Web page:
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One-third of commercial investments in Australia are made by foreign investors.

According to CBRE, Australia's commercial real estate remains a popular investment destination for international investors, with foreign investors accounting for 33% of all transaction activity in the first half of 2017. Sale in Qatar | Property Hunter

According to new CBRE research, Asia continues to be a major source of money, with approximately $1.6 billion in Asian outbound capital invested directly in Australian property in the first half of 2017.

Although this was a 25% decrease from the same time in 2016, CBRE's Head of Research for Australia Stephen McNabb pointed out that this should be seen in the sense of a market where total transaction volumes dropped by 37% in Australian dollars.

"Foreign investment accounted for about a third of all operation in Australia's commercial property sector," Mr. McNabb said, "with demand for assets remaining strong given the higher yields and strong fundamentals shown by the Sydney and Melbourne markets."

He attributed the drop in investment activity to a lack of available stock rather than a drop in buyer interest, noting that Australia was ranked first in CBRE's 2017 Investor Intentions survey as the top destination for cross-border capital.

"There is no compelling reason to sell assets at this point of the yield cycle, which is approaching its height in Australia's major markets, and with a fair immediate outlook for rent growth. From an investment standpoint, assets are still in high demand, as evidenced by more yield compression across all asset classes in the first half of 2017 "Mr. McNabb expressed his thoughts.

According to CBRE Research, approximately $45.2 billion of Asian outbound capital was directly invested in global property in the first half of 2017, up 98.4% from the $22.8 billion allocated in the first half of 2016.

The preference of investors for big-ticket deals in the global real estate sector drove Asian outbound investment growth. In the first half of 2017, 74 percent of committed assets were invested in transformations worth $250 million or more, compared to 56 percent in the same timeframe last year.

Asian investors are also optimistic on Europe, the Middle East, and Africa (EMEA) and the Americas, which attracted $21.9 billion and $11.3 billion in cash, respectively, mainly due to a single $13.2 billion from the logistics portfolio acquisition. Intra-Asian investments continued to expand in the first half, reaching $10.4 billion, a 23 percent increase in total money.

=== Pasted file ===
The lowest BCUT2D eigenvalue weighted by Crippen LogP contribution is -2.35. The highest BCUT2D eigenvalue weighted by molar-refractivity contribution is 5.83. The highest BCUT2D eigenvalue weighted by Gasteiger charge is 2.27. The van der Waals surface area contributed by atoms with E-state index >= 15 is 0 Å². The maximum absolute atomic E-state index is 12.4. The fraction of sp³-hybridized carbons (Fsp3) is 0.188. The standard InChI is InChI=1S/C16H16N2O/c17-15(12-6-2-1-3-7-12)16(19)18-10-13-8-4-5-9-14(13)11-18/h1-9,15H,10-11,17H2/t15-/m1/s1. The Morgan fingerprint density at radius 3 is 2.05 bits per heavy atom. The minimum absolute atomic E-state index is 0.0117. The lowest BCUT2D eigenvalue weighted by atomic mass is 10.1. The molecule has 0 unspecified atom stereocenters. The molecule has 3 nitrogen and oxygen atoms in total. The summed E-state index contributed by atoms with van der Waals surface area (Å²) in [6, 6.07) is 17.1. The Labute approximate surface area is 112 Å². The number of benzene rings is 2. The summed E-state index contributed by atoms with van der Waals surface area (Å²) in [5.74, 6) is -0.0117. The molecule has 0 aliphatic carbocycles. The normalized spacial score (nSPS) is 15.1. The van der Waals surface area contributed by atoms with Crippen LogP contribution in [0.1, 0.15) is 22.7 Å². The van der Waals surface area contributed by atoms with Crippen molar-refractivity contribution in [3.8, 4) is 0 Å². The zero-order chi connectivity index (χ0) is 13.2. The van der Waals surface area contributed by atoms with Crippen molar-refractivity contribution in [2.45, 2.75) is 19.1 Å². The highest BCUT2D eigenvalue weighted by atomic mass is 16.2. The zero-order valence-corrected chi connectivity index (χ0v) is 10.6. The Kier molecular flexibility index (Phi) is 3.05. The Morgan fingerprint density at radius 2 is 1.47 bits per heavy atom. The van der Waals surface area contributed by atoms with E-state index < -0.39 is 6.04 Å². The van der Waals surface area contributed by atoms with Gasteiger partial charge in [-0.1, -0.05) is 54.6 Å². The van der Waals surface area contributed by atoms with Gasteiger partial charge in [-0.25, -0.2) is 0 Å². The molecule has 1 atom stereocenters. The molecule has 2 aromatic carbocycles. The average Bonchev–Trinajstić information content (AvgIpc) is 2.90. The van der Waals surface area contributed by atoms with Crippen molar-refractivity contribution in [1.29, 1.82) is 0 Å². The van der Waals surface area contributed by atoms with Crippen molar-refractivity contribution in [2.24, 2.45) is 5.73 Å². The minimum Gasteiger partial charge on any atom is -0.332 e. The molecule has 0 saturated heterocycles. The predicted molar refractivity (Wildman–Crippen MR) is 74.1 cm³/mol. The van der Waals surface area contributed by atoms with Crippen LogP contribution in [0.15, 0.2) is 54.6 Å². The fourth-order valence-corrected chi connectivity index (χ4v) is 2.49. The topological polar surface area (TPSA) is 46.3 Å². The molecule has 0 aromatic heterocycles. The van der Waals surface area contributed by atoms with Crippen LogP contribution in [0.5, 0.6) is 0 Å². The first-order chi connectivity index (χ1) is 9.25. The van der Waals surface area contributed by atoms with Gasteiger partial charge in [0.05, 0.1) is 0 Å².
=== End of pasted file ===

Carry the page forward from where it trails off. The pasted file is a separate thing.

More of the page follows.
Asset strategies continue to emphasize sectoral diversity, with Asian outbound buyers rebalancing foreign real estate portfolios. The most appealing sectors are office and logistics, which accounted for 44 percent and 34 percent of all invested resources in the first half, respectively. Residential (7%), hotel (7%), retail (6%), and niche sectors such as aged-care housing (2%) remained niche investments globally.


Despite increased regulation, China's outbound investment remains the region's biggest, with a new community of investors becoming more involved in the first half. In the first half of 2017, Chinese sovereign wealth funds (SWFs) became the largest single outbound investor class, with total capital deployment reaching $25.6 billion, up from $10.1 billion the previous year. In the first half of 2017, Chinese property companies and conglomerates were also significant buyers of offshore real estate properties.


On August 18, the State Council and the National Development and Reform Commission (NDRC) issued a new round of capital controls, focusing on offshore real estate investments. According to CBRE, this regulatory change does not impact outbound investment appetite in the medium to long term, but it may reshape investment strategies in the future.


"Our data shows that in H1 2017, China remained the largest source of cross-border commercial real estate investment capital (both new and capital already circulating offshore) from Asia," said Robert Fong, director of Asia Pacific research.


"New regulations should help to ensure that potential outbound investment is more financially sound and strategically oriented, but Chinese capital's effect on key global real estate markets will likely continue for some time."


The following are some other main findings:


Outbound investors from Singapore ($6.8 billion), Hong Kong ($6.6 billion), and South Korea ($2.9 billion) remain involved and continue to allocate capital as Chinese investors rebalance their portfolios.

The number of portfolio transactions is increasing: Asian outbound investors are increasingly using portfolio transactions to allocate funds. There were 26 portfolio transactions committed in the first half of 2017, compared to 13 in the first half of 2016.

When it comes to investing in real estate, Asian outbound investors are expanding their horizons beyond gateway cities. The top five urban destinations accounted for 31% of total Asian outbound capital in the first half of 2017, compared to 54% in the first half of 2016.

China's outbound diversity: Chinese capital is still being deployed in a variety of ways around the country. Office (Americas), logistics (EMEA), residential (Japan), and hotels (Australia) were the top outbound investment destinations in the first half of 2017, demonstrating the global appeal of diverse and high-quality real estate properties.

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